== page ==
A highly trending and often-heard topic in the financial world is FinTech. And not surprisingly, since the very concept is based on employing disruptive technology to the challenges of the financial world, often considered as having the conventional way of doing things. While there is no denying its popularity amongst all and sundry, a recent offshoot of this revolution seems to take centre-stage in the form of what is being dubbed as RegTech.
The swift rise of RegTech in the recent times is seen as a response to the growing challenges of regulatory compliance. While regulation in itself is not a new phenomenon to the financial industry, the post-crisis era heralded a new wave of regulatory reforms - with renewed vigour and potency. The continuous barrage of business-altering regulations has affected the very contours of the financial industry and markets. Even as the costs of compliance (financial and non-financial) have soared altering the bottom lines, financial institutions are quickly realising that the regulatory requirements are here to stay. It is this kind of impetus that creates room for a disruptive innovation - to fundamentally change the way things are done. RegTech is precisely a product of this.
By definition, which is still evolving at best, RegTech involves an innovative application of technology to address the complex challenges of regulatory requirements to achieve compliance. The Financial Conduct Authority (FCA) describes it as an adoption of new technologies to facilitate the delivery of regulatory requirements. A deliberate rumination on the definition presents the challenges of regulatory requirements:
New Regulations - the impending adoption of new regulations present itself a host of challenges from understanding the regulations, scoping for the individual firms, strategic and operational planning to the mobilisation of resources for implementation - to be achieved in the short time frames of compliance.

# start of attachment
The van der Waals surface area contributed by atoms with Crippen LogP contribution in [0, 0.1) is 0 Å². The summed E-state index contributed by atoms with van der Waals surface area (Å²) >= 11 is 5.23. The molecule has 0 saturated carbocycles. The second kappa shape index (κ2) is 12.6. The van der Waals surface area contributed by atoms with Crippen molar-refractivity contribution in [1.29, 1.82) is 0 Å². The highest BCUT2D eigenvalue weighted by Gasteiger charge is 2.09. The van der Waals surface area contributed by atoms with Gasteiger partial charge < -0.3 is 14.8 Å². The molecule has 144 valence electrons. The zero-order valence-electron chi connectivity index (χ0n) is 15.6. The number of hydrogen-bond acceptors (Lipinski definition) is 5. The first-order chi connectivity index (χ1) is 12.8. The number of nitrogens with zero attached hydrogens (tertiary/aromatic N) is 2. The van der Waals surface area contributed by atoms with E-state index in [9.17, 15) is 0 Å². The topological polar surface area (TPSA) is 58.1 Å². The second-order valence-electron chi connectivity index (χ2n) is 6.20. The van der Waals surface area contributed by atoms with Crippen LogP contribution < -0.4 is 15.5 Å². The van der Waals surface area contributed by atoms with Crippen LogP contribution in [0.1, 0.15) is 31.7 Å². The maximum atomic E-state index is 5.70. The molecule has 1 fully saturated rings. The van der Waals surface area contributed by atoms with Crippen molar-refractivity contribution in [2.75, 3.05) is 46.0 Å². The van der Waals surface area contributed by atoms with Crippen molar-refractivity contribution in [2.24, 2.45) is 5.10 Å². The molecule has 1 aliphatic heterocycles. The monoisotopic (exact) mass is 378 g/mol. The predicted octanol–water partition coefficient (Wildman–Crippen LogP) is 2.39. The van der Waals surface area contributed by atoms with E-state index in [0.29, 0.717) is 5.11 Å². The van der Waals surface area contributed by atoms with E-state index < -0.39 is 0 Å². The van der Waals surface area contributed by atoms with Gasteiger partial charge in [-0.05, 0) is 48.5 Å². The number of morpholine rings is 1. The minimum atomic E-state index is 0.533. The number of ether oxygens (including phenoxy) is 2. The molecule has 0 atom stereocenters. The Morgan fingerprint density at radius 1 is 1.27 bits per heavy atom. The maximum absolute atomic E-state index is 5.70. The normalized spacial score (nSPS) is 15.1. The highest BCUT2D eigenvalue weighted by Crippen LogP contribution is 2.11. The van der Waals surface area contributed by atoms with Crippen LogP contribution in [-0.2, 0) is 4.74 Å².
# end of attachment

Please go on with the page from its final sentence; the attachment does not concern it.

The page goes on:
Existing Regulations - While financial institutions brace for the new regulations, existing regulations cannot be put on the back burner. The primary challenge for an existing regulation is the case for continuous compliance. The necessity for financial institutions to continue activities for compliance which may be in the form reporting, audits, governance requirements etc. - those which can be grouped as business-as-usual. The other challenge pertains to the changes in existing regulation. The latter triggers a new cycle of compliance process associated with the new regulations.
So What does RegTech actually do and How it does are the key themes to ponder. A well designed RegTech solution may need to be:
Agile - Quickly respond to the changing regulatory requirements and provide Continuous Compliance
Swift - Rapid implementation and deployment capability which can blend into the existing systems with minimal disruptions
Centralised - A single place for all the regulatory requirements by use of cloud-based technologies with shared data structures among multiple regulations
Balanced - Precisely scoping the regulation without over or under-compliance; Bespoke Requirements
Cost-Effective - Minimal Costs of solution adoption (vs. in-house development)
Visual Analytics - Provide patterns and visual insights into enterprise big data, being single source of information, hitherto not possible
One-Bank View - Provides macro (CXO level) as well micro (operational level) view of the parameters for tracking compliance
Uniformity - Orchestrate uniform compliance standards to the varied requirements of multiple regulations
The one single biggest advantage of RegTech ironically lies in the problem of multi-regulatory requirements itself. Many regulations are built or make use of the same data, process or governance structures, often leading to duplication of efforts for the financial institutions. The implementation of a RegTech solution enables banks to avoid such duplication and empowers them to achieve organisational efficiencies.
While the recent past has seen tremendous activity in the RegTech space with many start-ups driving the agenda, there is much yet to materialise. The idea of RegTech itself presents a tremendous opportunity to financial institutions - to fundamentally address the cumbersome and time-consuming activity of regulatory compliance. The future looks hopeful enough, yet it may be even more eventful with the amalgamation of Artificial Intelligence (AI) with RegTech. This would not just mean automation of mundane tasks associated with compliance but steps ahead with potential robot advisory or neural networks by connecting the dots, visible and invisible.
Well, the stage is set and the players are busy. It is time to sit back and let the revolution take over.